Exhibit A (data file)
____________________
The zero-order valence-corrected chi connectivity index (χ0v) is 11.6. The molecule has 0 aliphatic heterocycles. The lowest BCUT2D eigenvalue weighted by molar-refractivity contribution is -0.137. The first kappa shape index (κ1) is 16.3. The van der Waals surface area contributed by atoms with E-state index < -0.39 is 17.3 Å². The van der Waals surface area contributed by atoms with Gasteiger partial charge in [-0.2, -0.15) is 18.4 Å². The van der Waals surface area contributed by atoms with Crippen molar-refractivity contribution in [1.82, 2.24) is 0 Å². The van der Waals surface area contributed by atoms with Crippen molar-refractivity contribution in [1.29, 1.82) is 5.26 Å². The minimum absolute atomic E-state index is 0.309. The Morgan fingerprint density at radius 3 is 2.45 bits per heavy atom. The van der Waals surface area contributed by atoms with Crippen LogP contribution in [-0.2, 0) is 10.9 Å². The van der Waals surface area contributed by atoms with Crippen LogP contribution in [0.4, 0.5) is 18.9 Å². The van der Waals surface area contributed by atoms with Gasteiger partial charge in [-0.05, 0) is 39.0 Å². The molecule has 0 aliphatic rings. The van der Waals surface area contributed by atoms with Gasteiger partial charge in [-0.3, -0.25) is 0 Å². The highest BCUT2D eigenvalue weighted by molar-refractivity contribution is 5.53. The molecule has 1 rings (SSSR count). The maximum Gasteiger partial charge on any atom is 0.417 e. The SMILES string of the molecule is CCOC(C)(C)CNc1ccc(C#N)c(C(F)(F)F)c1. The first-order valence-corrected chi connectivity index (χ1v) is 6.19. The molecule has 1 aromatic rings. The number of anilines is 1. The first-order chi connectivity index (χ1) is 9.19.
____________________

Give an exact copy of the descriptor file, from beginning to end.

The zero-order valence-corrected chi connectivity index (χ0v) is 11.6. The molecule has 0 aliphatic heterocycles. The lowest BCUT2D eigenvalue weighted by molar-refractivity contribution is -0.137. The first kappa shape index (κ1) is 16.3. The van der Waals surface area contributed by atoms with E-state index < -0.39 is 17.3 Å². The van der Waals surface area contributed by atoms with Gasteiger partial charge in [-0.2, -0.15) is 18.4 Å². The van der Waals surface area contributed by atoms with Crippen molar-refractivity contribution in [1.82, 2.24) is 0 Å². The van der Waals surface area contributed by atoms with Crippen molar-refractivity contribution in [1.29, 1.82) is 5.26 Å². The minimum absolute atomic E-state index is 0.309. The Morgan fingerprint density at radius 3 is 2.45 bits per heavy atom. The van der Waals surface area contributed by atoms with Crippen LogP contribution in [-0.2, 0) is 10.9 Å². The van der Waals surface area contributed by atoms with Crippen LogP contribution in [0.4, 0.5) is 18.9 Å². The van der Waals surface area contributed by atoms with Gasteiger partial charge in [-0.05, 0) is 39.0 Å². The molecule has 0 aliphatic rings. The van der Waals surface area contributed by atoms with Gasteiger partial charge in [-0.3, -0.25) is 0 Å². The highest BCUT2D eigenvalue weighted by molar-refractivity contribution is 5.53. The molecule has 1 rings (SSSR count). The maximum Gasteiger partial charge on any atom is 0.417 e. The SMILES string of the molecule is CCOC(C)(C)CNc1ccc(C#N)c(C(F)(F)F)c1. The first-order valence-corrected chi connectivity index (χ1v) is 6.19. The molecule has 1 aromatic rings. The number of anilines is 1. The first-order chi connectivity index (χ1) is 9.19.